He's So Fine (Lucky Harbor 11) - Page 50

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He grinned.

“Not helping,” she said. “I made the brownies last night. They were to be my reward if I survive this favor. I could use them right now.”

“I’ve got something better than chocolate.”

“No kidding,” she muttered.

He laughed and pulled the truck out onto the road. A few minutes later, they were driving up the bluffs. He parked and Olivia glanced around at the house at the top of the driveway and then the tumbling sea far below.

“What are we doing?” she asked. “Where are we?”

“My place,” he said. “I didn’t have time to stop at home before picking you up. I’ve just got to get the wine and beer I promised to bring tonight. Do you want to come in, or wait here?”

Their gazes met and held a moment. “I’ll come in,” she said. “But you should know it’s because I’m curious about your house, not because I want to do…” She almost said “it,” he could tell. “The wild monkey sex,” she said instead.

He grinned at her. “Look at you with the big-girl vocabulary.” He unlocked the front door and held it open for her to walk in ahead of him. “Fair warning,” he said. “I wasn’t expecting company.”

He’d had the house for a year now, and loved the small beach shack that he was slowly renovating. Slowly being the key word.

Olivia took in the sights. Cole looked around, trying to see his place as she might. The living room and kitchen were all one room, a wall of windows allowing a stunning view of the water.

That was his favorite part of the place.

There were some dishes on the counter, books on the kitchen table, and a tumble of shoes and boots in a huge wooden box, above which a ton of weather gear hung on pegs. Yeah, he probably could’ve done a better job on the cleanup efforts.

The furniture was big and comfy, and well used. The TV was a massive flat-screen, new. “Home sweet home,” he said.

“It’s nice,” she said.

“Working on it.” He stepped into the kitchen and grabbed the beer and wine. Striding toward Olivia, his little mermaid for the evening, he set the boxes down on the bench by the front door and stepped into her. “Hi.”

“Hi,” she said a little breathlessly. He wasn’t sure, it could’ve been how tight her costume was, but he wanted to think it was because of him. He ran his hands down her body. “I like this costume. A lot.”

“Yours isn’t bad either.” Her gaze lingered on his open shirt.

Her eyes dilated.

“Say the word,” he said, done teasing, “and we skip the party.”

“I’m wearing mermaid hair.”

“I know.” He wasn’t sure what that had to do with wild monkey sex. He let his fingers run through the hip-length red wig she was sporting, and because he was a multitasker, he could picture what she’d look like riding him in that wig, the locks flowing over her breasts, brushing his chest. It was a real good image. “I like the hair. And that skirt.”

“It took three of us to get me into this skirt,” she said. “Callie broke a nail and Becca fell on her ass helping me tug it into place. That should’ve been a clue.”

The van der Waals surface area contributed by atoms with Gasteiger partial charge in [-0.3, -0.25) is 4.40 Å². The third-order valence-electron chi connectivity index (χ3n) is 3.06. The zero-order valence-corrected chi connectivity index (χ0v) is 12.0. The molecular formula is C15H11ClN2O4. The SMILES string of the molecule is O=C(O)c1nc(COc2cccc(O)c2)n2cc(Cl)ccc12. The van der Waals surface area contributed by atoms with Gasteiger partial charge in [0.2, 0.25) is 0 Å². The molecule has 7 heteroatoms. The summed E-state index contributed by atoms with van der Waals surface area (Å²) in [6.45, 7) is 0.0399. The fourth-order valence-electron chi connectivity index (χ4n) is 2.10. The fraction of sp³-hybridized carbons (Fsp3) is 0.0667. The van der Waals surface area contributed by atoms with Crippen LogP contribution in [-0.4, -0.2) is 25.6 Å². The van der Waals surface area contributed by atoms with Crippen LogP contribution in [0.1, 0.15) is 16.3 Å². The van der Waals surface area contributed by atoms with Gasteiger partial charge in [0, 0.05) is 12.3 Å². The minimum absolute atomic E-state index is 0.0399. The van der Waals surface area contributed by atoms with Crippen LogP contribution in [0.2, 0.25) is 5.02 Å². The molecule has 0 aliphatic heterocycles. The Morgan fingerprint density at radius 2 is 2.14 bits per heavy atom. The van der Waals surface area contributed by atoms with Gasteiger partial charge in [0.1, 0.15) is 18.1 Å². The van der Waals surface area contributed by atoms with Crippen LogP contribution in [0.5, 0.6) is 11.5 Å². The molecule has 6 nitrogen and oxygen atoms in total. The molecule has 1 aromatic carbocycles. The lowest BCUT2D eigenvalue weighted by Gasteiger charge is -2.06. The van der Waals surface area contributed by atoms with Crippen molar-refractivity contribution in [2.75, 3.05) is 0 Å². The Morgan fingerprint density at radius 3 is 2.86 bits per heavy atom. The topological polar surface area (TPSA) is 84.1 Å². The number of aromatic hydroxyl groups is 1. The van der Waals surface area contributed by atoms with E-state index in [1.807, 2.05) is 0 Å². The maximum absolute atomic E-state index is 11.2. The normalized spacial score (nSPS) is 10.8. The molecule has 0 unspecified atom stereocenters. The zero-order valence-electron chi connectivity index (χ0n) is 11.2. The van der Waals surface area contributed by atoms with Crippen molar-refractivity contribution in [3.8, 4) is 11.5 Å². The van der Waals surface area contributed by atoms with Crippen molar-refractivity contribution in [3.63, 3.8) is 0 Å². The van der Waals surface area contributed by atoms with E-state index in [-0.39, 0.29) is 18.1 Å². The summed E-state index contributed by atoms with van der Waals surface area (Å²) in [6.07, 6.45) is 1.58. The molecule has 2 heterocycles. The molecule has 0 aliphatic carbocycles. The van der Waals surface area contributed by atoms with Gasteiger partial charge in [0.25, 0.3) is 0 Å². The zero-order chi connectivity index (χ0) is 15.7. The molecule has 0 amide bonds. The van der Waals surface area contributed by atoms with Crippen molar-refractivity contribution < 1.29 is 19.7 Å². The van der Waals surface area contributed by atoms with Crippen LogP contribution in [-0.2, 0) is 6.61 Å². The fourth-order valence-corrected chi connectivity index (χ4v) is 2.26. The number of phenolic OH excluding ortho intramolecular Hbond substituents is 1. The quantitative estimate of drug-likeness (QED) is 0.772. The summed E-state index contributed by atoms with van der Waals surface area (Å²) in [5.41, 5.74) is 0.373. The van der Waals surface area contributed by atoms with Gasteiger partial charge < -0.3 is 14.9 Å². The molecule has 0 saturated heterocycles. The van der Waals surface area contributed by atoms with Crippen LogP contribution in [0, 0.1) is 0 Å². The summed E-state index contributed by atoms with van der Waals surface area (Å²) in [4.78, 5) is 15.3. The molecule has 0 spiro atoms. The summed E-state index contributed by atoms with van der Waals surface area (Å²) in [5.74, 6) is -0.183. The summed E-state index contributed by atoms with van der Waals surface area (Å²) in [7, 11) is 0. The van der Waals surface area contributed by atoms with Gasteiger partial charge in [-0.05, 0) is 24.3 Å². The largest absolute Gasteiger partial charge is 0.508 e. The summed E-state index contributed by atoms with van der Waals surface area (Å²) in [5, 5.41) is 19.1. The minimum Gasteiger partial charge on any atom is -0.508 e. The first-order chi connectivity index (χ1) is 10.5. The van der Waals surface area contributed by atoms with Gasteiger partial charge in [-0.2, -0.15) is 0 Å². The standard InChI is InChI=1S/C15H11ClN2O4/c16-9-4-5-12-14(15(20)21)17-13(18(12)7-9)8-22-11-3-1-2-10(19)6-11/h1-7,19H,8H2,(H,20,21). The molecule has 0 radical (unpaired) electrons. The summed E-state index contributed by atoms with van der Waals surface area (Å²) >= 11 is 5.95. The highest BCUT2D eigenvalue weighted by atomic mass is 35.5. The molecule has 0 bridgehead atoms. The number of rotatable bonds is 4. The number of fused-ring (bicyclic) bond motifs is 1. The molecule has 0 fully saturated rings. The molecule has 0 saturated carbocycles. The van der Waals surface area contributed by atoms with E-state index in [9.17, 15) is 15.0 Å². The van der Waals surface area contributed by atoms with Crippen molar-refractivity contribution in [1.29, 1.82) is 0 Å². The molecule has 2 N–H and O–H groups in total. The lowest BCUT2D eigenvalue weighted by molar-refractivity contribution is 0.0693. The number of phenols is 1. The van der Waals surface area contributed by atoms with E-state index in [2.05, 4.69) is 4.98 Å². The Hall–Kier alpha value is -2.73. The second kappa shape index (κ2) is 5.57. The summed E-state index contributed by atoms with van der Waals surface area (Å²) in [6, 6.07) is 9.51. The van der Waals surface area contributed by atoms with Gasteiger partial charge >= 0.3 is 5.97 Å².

Cole had started to pull away but he stilled. “Your friends had to help you dress?”

She slid him a look. “Is that all you heard?”

“Pretty much,” he admitted.

“Oh, for God’s sake—”

“Shh a minute,” he said. “I’m not done picturing it.”

She shook her head and gave him a shove. Grinning, he pulled free, led her back to his truck, made sure she was buckled up, and shut the door.

“You mentioned surviving the night,” he said when they were on the road again. “What do I get if I survive the night?” he asked.

She glanced over at him, clearly startled. “Where are we going, exactly?”

He stopped at a light. “My sister’s annual Halloween surprise party for her husband.”

She stared at him like there were so many problems with that statement that she didn’t know where to start. “How can an annual party be a surprise?”

“My sister’s husband loves her, God knows why. She gets a kick out of giving him a surprise party, so he pretends to be surprised.”

More staring from gorgeous mermaid. “You’re bringing me to a family party,” she said.


She opened her mouth. And then closed it. “Is your family that bad that you need a prize to survive them?”

“There are days, yes,” he said.

She just stared at him.

“Don’t worry, they’re going to love you. And that costume? Hot. I’m going to have to fight off the cousins and brothers-in-law,” he said half jokingly as he pulled up to his sister’s house. There were already a bunch of cars, and judging from the loud music and laughter coming from the house, the party was already well under way. “Perfect. Looks like we’re late enough that everyone’s already going to be a few red Solo cups into the evening’s festivities.”

“We’re late?”

“Perfectly late,” he said.

She blinked at him. “So we’re at a family party, and we’re late. On purpose.”

She was mad, he realized. “I was saving you from having to be with them longer than necessary.”

“You were saving me,” she said, and then nodded. But then she shook her head. “And you think I’m going to make a good impression here. In a ridiculously revealing costume that screams ‘ho on a stick,’ and also, we’re late.”

Tags: Jill Shalvis Lucky Harbor Romance
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